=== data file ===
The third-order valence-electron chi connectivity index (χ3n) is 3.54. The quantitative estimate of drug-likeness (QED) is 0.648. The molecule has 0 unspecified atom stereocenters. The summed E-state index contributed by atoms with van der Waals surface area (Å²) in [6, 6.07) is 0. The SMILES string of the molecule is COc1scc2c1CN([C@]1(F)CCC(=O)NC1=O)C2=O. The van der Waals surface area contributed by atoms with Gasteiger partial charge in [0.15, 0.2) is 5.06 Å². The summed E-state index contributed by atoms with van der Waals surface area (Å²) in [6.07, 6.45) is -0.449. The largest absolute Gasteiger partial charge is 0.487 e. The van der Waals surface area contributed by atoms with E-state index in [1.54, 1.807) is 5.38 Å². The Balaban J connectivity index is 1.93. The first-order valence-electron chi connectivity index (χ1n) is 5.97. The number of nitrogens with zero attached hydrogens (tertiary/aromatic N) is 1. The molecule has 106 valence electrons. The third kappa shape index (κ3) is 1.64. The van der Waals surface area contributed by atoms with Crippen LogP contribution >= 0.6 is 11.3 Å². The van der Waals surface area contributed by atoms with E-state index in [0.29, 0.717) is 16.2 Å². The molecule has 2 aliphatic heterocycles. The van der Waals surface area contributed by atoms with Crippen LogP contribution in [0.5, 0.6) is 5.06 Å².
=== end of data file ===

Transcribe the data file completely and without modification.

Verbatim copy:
The third-order valence-electron chi connectivity index (χ3n) is 3.54. The quantitative estimate of drug-likeness (QED) is 0.648. The molecule has 0 unspecified atom stereocenters. The summed E-state index contributed by atoms with van der Waals surface area (Å²) in [6, 6.07) is 0. The SMILES string of the molecule is COc1scc2c1CN([C@]1(F)CCC(=O)NC1=O)C2=O. The van der Waals surface area contributed by atoms with Gasteiger partial charge in [0.15, 0.2) is 5.06 Å². The summed E-state index contributed by atoms with van der Waals surface area (Å²) in [6.07, 6.45) is -0.449. The largest absolute Gasteiger partial charge is 0.487 e. The van der Waals surface area contributed by atoms with E-state index in [1.54, 1.807) is 5.38 Å². The Balaban J connectivity index is 1.93. The first-order valence-electron chi connectivity index (χ1n) is 5.97. The number of nitrogens with zero attached hydrogens (tertiary/aromatic N) is 1. The molecule has 106 valence electrons. The third kappa shape index (κ3) is 1.64. The van der Waals surface area contributed by atoms with Crippen LogP contribution >= 0.6 is 11.3 Å². The van der Waals surface area contributed by atoms with E-state index in [0.29, 0.717) is 16.2 Å². The molecule has 2 aliphatic heterocycles. The van der Waals surface area contributed by atoms with Crippen LogP contribution in [0.5, 0.6) is 5.06 Å².